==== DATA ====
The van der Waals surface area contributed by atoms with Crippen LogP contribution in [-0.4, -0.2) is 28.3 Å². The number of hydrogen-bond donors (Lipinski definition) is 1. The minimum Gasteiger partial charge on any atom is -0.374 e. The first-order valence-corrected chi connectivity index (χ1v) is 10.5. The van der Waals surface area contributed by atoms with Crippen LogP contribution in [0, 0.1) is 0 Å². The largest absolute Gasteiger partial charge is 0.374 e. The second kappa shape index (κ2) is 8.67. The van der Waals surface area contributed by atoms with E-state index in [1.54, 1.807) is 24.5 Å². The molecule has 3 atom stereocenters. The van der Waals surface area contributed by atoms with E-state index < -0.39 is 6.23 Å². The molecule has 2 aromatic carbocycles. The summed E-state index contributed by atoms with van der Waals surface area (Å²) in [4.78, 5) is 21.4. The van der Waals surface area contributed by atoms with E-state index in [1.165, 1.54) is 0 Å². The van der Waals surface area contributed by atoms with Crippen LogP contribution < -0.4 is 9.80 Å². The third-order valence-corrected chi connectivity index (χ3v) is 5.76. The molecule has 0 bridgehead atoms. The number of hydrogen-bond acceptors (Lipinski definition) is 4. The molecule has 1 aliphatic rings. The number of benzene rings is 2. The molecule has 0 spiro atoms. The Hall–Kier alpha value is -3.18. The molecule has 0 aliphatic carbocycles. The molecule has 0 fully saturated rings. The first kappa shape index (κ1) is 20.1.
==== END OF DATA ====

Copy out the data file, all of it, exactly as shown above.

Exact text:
The van der Waals surface area contributed by atoms with Crippen LogP contribution in [-0.4, -0.2) is 28.3 Å². The number of hydrogen-bond donors (Lipinski definition) is 1. The minimum Gasteiger partial charge on any atom is -0.374 e. The first-order valence-corrected chi connectivity index (χ1v) is 10.5. The van der Waals surface area contributed by atoms with Crippen LogP contribution in [0, 0.1) is 0 Å². The largest absolute Gasteiger partial charge is 0.374 e. The second kappa shape index (κ2) is 8.67. The van der Waals surface area contributed by atoms with E-state index in [1.54, 1.807) is 24.5 Å². The molecule has 3 atom stereocenters. The van der Waals surface area contributed by atoms with E-state index < -0.39 is 6.23 Å². The molecule has 2 aromatic carbocycles. The summed E-state index contributed by atoms with van der Waals surface area (Å²) in [4.78, 5) is 21.4. The van der Waals surface area contributed by atoms with E-state index in [1.165, 1.54) is 0 Å². The van der Waals surface area contributed by atoms with Crippen LogP contribution < -0.4 is 9.80 Å². The third-order valence-corrected chi connectivity index (χ3v) is 5.76. The molecule has 0 bridgehead atoms. The number of hydrogen-bond acceptors (Lipinski definition) is 4. The molecule has 1 aliphatic rings. The number of benzene rings is 2. The molecule has 0 spiro atoms. The Hall–Kier alpha value is -3.18. The molecule has 0 aliphatic carbocycles. The molecule has 0 fully saturated rings. The first kappa shape index (κ1) is 20.1.